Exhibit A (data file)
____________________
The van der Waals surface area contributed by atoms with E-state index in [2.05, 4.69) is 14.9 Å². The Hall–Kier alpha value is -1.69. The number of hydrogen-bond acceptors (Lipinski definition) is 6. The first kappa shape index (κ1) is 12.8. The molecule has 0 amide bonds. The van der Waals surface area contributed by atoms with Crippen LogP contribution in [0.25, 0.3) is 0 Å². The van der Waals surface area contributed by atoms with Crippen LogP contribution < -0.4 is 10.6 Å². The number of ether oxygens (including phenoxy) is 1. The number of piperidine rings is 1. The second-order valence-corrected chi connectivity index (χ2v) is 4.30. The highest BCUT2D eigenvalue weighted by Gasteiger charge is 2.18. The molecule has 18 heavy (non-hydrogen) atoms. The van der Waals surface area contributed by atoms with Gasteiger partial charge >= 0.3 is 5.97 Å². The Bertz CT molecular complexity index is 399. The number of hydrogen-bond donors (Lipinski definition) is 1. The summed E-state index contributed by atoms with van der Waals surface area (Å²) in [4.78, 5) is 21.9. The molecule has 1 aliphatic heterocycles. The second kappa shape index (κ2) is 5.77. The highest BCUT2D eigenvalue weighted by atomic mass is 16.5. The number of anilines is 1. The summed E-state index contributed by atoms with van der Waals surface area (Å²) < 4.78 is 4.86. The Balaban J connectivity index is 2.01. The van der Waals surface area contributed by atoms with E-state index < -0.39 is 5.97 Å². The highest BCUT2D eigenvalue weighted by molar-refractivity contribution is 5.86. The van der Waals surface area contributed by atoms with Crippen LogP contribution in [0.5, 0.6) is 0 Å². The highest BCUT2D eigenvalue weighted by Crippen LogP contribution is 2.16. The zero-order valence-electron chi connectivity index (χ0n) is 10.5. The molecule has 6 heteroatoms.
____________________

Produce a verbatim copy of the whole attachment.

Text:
The van der Waals surface area contributed by atoms with E-state index in [2.05, 4.69) is 14.9 Å². The Hall–Kier alpha value is -1.69. The number of hydrogen-bond acceptors (Lipinski definition) is 6. The first kappa shape index (κ1) is 12.8. The molecule has 0 amide bonds. The van der Waals surface area contributed by atoms with Crippen LogP contribution in [0.25, 0.3) is 0 Å². The van der Waals surface area contributed by atoms with Crippen LogP contribution < -0.4 is 10.6 Å². The number of ether oxygens (including phenoxy) is 1. The number of piperidine rings is 1. The second-order valence-corrected chi connectivity index (χ2v) is 4.30. The highest BCUT2D eigenvalue weighted by Gasteiger charge is 2.18. The molecule has 18 heavy (non-hydrogen) atoms. The van der Waals surface area contributed by atoms with Gasteiger partial charge >= 0.3 is 5.97 Å². The Bertz CT molecular complexity index is 399. The number of hydrogen-bond donors (Lipinski definition) is 1. The summed E-state index contributed by atoms with van der Waals surface area (Å²) in [4.78, 5) is 21.9. The molecule has 1 aliphatic heterocycles. The second kappa shape index (κ2) is 5.77. The highest BCUT2D eigenvalue weighted by atomic mass is 16.5. The number of anilines is 1. The summed E-state index contributed by atoms with van der Waals surface area (Å²) < 4.78 is 4.86. The Balaban J connectivity index is 2.01. The van der Waals surface area contributed by atoms with E-state index < -0.39 is 5.97 Å². The highest BCUT2D eigenvalue weighted by molar-refractivity contribution is 5.86. The van der Waals surface area contributed by atoms with Crippen LogP contribution in [0.5, 0.6) is 0 Å². The highest BCUT2D eigenvalue weighted by Crippen LogP contribution is 2.16. The zero-order valence-electron chi connectivity index (χ0n) is 10.5. The molecule has 6 heteroatoms.